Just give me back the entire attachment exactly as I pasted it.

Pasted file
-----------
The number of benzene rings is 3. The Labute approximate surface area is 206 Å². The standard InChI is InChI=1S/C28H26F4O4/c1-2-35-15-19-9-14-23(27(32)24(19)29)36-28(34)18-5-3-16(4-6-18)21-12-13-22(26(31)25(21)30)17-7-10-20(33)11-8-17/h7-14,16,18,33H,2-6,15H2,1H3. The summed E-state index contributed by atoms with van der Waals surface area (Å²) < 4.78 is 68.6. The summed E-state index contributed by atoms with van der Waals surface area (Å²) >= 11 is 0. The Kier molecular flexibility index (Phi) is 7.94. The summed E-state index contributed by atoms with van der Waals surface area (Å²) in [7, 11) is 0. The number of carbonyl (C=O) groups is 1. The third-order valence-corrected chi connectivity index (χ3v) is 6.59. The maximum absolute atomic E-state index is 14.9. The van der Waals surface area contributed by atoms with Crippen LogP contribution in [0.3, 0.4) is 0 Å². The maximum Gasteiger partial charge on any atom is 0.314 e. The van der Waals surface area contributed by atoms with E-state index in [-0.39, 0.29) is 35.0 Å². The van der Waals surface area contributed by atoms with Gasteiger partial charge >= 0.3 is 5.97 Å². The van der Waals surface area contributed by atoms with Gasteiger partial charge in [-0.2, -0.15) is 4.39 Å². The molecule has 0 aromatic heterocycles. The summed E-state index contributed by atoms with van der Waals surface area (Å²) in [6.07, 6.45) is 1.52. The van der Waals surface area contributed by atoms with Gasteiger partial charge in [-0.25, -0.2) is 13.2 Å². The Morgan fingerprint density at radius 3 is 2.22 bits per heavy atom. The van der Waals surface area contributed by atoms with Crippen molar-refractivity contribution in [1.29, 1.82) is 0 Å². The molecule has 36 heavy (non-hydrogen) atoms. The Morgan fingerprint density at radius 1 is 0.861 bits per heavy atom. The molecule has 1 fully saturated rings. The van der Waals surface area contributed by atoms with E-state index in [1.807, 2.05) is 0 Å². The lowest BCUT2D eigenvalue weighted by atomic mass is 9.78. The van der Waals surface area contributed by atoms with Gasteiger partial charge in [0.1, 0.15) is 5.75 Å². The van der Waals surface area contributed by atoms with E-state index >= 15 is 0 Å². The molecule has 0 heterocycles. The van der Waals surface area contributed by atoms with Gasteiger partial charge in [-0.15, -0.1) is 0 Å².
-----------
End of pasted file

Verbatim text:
The number of benzene rings is 3. The Labute approximate surface area is 206 Å². The standard InChI is InChI=1S/C28H26F4O4/c1-2-35-15-19-9-14-23(27(32)24(19)29)36-28(34)18-5-3-16(4-6-18)21-12-13-22(26(31)25(21)30)17-7-10-20(33)11-8-17/h7-14,16,18,33H,2-6,15H2,1H3. The summed E-state index contributed by atoms with van der Waals surface area (Å²) < 4.78 is 68.6. The summed E-state index contributed by atoms with van der Waals surface area (Å²) >= 11 is 0. The Kier molecular flexibility index (Phi) is 7.94. The summed E-state index contributed by atoms with van der Waals surface area (Å²) in [7, 11) is 0. The number of carbonyl (C=O) groups is 1. The third-order valence-corrected chi connectivity index (χ3v) is 6.59. The maximum absolute atomic E-state index is 14.9. The van der Waals surface area contributed by atoms with Crippen LogP contribution in [0.3, 0.4) is 0 Å². The maximum Gasteiger partial charge on any atom is 0.314 e. The van der Waals surface area contributed by atoms with E-state index in [-0.39, 0.29) is 35.0 Å². The van der Waals surface area contributed by atoms with Gasteiger partial charge >= 0.3 is 5.97 Å². The van der Waals surface area contributed by atoms with Gasteiger partial charge in [-0.2, -0.15) is 4.39 Å². The molecule has 0 aromatic heterocycles. The summed E-state index contributed by atoms with van der Waals surface area (Å²) in [6.07, 6.45) is 1.52. The van der Waals surface area contributed by atoms with Gasteiger partial charge in [-0.25, -0.2) is 13.2 Å². The Morgan fingerprint density at radius 3 is 2.22 bits per heavy atom. The van der Waals surface area contributed by atoms with Crippen molar-refractivity contribution in [1.29, 1.82) is 0 Å². The molecule has 36 heavy (non-hydrogen) atoms. The Morgan fingerprint density at radius 1 is 0.861 bits per heavy atom. The molecule has 1 fully saturated rings. The van der Waals surface area contributed by atoms with E-state index in [1.807, 2.05) is 0 Å². The lowest BCUT2D eigenvalue weighted by atomic mass is 9.78. The van der Waals surface area contributed by atoms with Gasteiger partial charge in [0.1, 0.15) is 5.75 Å². The van der Waals surface area contributed by atoms with E-state index >= 15 is 0 Å². The molecule has 0 heterocycles. The van der Waals surface area contributed by atoms with Gasteiger partial charge in [-0.15, -0.1) is 0 Å².